Talk about value: The Abattoir Blues Tour includes four discs (two DVDs, two CDs for under $30!) with relatively little duplication of tracks (when songs appear on both formats, the mixes differ)! While the performances span at least three dates over two years, the concept itself fits neatly in the modern release paradigm of "record once/release many." There's no wasted effort. Cave and The Seeds get double-duty from their favorite dates, collecting the gate on the spot, then re-selling the tour to fans down the road (whether they caught the shows or not).
Initially I missed the printed booklet, but I later found it tucked into a side sleeve of the elegant, eight-panel/tri-fold digipak. Its contents are light on text and credits, heavy on photos and it's tiny, so it's easily overlooked. No matter: the DVDs tell the real story better anyway. The inclusion of conventional music videos (labeled as "Promotional Videos") on "DVD2" is much appreciated, as is the short film Abattoir Blues/The Lyre of Orpheus. Both provide greater insight into the artists' intentions for the tour and the albums it was based upon.
Concert video DVDs can be problematic for many reasons, starting with the sound and carrying over to visuals. These DVDs feel very natural and manage to deliver something close to a concert vibe in your living room. The organic nature of the music and the rich arrangements make this easier to accomplish, but the mixes and presentation never bother to mimic studio sound or minimize the audience. In fact, there are moments when the audience is turned up to add more ambiance. The opening moments of "Babe You Turn Me On" benefit from this, bringing the audience and hall into the songs.
Another key decision was to limit each CD's contents to a single tour, and each DVD to a single night's performance. This gives each disc cohesion and its own personality, helping us suspend disbelief. Similarly, the live light show plays a major role in defining the look and texture of the live video The band's timeless look and sound are represented in a palette of classic, antique colors.
DVD authoring is a more subjective art than CD mastering. The format's broad capabilities require design to manage all the options and provide a natural, direct path to the music. Music DVDs have handled this problem in many different ways. Some labels essentially re-invent the wheel for every title. This is nuts, especially when compared to other musical experiences, like CDs or iTunes playlists, which give the listener real control. The Abattoir Blues Tour is better than most current releases, resisting the temptation to tack on un-skippable commercials or a cryptic menu. There are two simple options: You can either listen to music or you can select which mix version you prefer (and then listen to music). When you pick a track, it plays forward like vinyl or a CD, tracking through to the end of the disc after playing your selection. Very nice.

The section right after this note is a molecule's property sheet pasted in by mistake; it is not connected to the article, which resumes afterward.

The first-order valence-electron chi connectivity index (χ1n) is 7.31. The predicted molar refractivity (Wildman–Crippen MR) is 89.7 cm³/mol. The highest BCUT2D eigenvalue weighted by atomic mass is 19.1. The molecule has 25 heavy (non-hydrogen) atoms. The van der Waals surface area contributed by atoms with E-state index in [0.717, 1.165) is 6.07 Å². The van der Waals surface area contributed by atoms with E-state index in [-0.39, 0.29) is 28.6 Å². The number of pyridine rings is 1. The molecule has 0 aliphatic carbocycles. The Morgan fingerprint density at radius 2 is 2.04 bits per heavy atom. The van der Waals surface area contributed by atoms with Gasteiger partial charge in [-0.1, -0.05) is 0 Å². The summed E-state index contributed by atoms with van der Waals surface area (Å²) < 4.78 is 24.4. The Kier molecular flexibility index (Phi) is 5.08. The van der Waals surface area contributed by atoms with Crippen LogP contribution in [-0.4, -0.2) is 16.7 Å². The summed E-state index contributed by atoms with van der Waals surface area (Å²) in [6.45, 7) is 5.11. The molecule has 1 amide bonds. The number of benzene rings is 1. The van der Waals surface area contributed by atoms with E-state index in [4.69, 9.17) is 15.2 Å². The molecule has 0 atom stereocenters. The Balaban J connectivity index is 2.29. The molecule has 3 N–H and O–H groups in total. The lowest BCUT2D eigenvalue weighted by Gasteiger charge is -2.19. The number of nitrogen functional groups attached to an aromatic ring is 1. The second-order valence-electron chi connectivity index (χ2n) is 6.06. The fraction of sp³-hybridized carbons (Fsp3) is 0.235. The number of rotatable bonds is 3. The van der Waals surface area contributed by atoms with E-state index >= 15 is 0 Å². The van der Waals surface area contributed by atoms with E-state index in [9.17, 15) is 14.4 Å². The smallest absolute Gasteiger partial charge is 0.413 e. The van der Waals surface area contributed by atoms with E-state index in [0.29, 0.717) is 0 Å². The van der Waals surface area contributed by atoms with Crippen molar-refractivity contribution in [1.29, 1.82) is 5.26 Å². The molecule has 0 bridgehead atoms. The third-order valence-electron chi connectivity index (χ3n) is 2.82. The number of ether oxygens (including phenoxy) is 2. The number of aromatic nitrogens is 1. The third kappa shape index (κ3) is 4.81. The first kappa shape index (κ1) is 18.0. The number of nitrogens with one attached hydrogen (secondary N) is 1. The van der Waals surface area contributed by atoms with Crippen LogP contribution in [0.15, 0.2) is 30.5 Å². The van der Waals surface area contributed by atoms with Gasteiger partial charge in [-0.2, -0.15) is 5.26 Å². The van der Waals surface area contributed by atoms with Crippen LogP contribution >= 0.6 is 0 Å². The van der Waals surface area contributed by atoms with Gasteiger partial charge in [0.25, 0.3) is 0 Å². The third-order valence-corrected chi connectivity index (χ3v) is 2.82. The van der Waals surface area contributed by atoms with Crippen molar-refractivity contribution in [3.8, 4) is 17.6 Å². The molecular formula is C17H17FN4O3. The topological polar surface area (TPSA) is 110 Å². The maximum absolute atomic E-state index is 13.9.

Before going over the top I'll confess that no release is perfect and live records are generally much less so. While the sequencing is good and the songs flow nicely, the DVD was mastered like a modern CD. That's a nice way of saying it lacks dynamics (contrasting loud and soft sections) and the ballads are often as loud as the rockers. This heavy-handed treatment is the norm on major-label CDs, but most DVDs resist the temptation and stick to more moderate levels (especially on the surround tracks). Not here: The levels are loud on all three DVD formats (2.0 PCM stereo, Dolby Digital and DTS 5.1), so this DVD forces the listener to reach for the volume knob if they've been watching TV or movies.
Like other live records, there are minor performance issues throughout (for instance, intonation is off in the vocals in the soft parts of "Easy Money"). But in spite of the compression, the energy of the songs always comes through. While the DVD mixes might be better with less room sound and more definition on the low end, the CD tracks are generally more defined. This is a good creative decision, since it gives each a unique identity, in tune with the respective formats. The venue shown on the DVD is large and open, matching the reverb-heavy mixes. The CDs are more direct, often sounding like high-voltage versions of the album tracks. If you like Nick Cave, you'll need both.
I've heard Nick Cave and The Bad Seeds for years, but never really "got it." It won't surprise readers of this column that I gravitate to more contemporary sounds. I always liked the songs and appreciated the playing of Cave and the Seeds, but the sound never hooked me emotionally. The added dimension of performance, presented in a natural but very fresh way, has opened that door for me. If you missed it like me, The Abattoir Blues Tour set will help you uncover Nick Cave and The Bad Seed's place in contemporary music.
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